Not until recently did I learn – entirely by happenstance – that a favorite, widely acclaimed movie director, John Ford, was born just outside of Portland, Maine.
It’s not, I don’t suppose, common knowledge. Nor ought one be expected to have such information at one’s fingertips.
I doubt any Regent exam or SAT tests for such trivia.
But there is an interesting contrast of physical locations.
Maine is well known for its long, jagged and rocky coastline. Painters have made careers painting it. Over and over again. So much so that one is tempted to shout. “Enough with the rocks!”
Ford is well known for, among other things, his Westerns, frequently starring John Wayne and with a stable of other character actors.
The Western saga (tale, or mythology) is uniquely American. Especially the geographic and landscape features that populate the Western and are integral to understanding the man-and-his-environment theme featured in Westerns.
Other things for which Ford is known include how he shot his movies. Ford favored in-camera editing with few retakes so his pictures would be released exactly the way he intended them to be seen, and without the interference of the front office Hollywood studio manufacturing the movie.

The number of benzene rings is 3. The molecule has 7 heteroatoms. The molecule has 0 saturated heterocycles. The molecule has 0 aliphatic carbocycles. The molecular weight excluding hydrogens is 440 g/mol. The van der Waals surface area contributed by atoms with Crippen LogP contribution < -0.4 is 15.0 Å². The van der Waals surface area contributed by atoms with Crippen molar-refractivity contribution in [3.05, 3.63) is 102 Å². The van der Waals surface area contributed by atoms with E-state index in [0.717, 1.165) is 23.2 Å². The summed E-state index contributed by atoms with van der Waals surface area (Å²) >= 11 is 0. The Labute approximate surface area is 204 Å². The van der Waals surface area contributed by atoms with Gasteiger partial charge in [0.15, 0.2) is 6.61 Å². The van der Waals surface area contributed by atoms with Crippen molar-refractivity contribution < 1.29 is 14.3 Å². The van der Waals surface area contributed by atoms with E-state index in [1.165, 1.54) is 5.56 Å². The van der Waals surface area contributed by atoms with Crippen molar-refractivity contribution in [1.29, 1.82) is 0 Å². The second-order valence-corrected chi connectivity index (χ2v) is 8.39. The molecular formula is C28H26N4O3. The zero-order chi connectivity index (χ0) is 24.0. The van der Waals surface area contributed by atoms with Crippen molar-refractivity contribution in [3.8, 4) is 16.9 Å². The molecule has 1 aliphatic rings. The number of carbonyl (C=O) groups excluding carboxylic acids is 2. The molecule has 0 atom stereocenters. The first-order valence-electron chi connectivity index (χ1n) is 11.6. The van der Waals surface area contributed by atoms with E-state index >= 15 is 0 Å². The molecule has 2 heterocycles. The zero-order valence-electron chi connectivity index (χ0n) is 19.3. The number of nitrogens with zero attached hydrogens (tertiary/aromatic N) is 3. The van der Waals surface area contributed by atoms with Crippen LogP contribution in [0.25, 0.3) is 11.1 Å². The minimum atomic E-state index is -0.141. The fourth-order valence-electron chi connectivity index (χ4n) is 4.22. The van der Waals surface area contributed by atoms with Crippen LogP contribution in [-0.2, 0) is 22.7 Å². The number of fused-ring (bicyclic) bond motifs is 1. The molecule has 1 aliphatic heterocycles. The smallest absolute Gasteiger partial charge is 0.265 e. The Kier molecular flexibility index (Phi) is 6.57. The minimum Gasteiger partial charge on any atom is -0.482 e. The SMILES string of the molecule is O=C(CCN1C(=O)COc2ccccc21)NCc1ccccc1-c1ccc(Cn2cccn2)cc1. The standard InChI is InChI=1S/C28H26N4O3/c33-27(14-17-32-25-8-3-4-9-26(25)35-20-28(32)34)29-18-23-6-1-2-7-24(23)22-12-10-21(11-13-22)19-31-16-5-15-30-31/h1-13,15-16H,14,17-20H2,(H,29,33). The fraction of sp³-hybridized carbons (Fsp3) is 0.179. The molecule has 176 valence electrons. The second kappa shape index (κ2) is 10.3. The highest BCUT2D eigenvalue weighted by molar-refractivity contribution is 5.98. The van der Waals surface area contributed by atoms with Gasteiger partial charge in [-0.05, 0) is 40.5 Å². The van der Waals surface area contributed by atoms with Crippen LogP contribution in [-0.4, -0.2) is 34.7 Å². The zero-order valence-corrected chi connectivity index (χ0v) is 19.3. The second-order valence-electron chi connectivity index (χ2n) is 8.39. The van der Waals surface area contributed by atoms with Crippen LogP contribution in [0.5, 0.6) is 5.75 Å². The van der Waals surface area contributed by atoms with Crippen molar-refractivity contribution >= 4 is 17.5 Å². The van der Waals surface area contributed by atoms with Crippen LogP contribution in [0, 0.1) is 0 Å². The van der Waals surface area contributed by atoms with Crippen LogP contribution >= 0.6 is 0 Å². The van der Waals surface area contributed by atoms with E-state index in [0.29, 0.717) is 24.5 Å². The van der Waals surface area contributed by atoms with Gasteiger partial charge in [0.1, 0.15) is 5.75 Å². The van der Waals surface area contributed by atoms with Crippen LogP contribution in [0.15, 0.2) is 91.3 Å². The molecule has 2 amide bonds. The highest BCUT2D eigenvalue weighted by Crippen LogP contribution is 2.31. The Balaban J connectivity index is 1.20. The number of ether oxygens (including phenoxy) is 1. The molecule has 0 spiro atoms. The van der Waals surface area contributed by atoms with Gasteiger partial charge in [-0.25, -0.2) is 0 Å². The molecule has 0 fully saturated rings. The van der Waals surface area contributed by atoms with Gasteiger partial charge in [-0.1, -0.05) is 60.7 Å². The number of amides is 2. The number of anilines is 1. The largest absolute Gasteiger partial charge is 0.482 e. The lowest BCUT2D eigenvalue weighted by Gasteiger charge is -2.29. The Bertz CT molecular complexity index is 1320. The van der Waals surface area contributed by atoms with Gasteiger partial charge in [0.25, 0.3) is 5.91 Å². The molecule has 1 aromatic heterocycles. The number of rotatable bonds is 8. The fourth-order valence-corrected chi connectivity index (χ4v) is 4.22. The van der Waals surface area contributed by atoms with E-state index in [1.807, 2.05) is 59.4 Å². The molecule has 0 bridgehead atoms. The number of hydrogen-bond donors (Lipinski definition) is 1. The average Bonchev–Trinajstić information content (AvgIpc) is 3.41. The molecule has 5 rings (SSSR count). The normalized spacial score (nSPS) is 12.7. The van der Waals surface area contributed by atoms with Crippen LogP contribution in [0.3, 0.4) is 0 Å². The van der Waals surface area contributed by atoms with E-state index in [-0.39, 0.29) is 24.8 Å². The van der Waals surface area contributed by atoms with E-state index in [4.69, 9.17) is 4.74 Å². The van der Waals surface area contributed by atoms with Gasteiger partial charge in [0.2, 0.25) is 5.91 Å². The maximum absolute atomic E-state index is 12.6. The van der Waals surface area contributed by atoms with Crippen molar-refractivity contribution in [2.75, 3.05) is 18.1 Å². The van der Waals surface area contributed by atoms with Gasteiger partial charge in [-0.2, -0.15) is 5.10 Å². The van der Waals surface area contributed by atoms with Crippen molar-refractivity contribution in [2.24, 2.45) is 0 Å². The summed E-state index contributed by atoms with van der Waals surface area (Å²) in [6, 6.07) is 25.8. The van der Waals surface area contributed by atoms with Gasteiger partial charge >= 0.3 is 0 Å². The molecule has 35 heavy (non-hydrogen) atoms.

Ford also favored on-location shooting, well before this was fashionable, and long shots.
His Westerns, for instance, often involve long, wide shots of Monument Valley on the Arizona-Utah state line. There, in the severe environment, his filmic characters were visually contextualized, unambiguously telegraphing to movie viewers just how insignificant the humans were in comparison to nature.
Ford’s camera would linger on a long, broad stretch of flat desert plains and, either off in the background or dominating the frame, there would be a tall butte rising up to 1,000 feet over the desert floor.
At the convergence of four streets in downtown Portland is a large bronze statue of the Academy Award winning director, pipe in hand and seated in a chair above a cluster of rocks.
About himself Ford said: “I make Westerns.”
“Yep,” any Westerner worth his spurs would respond. And for Ford, that encompassed most of America.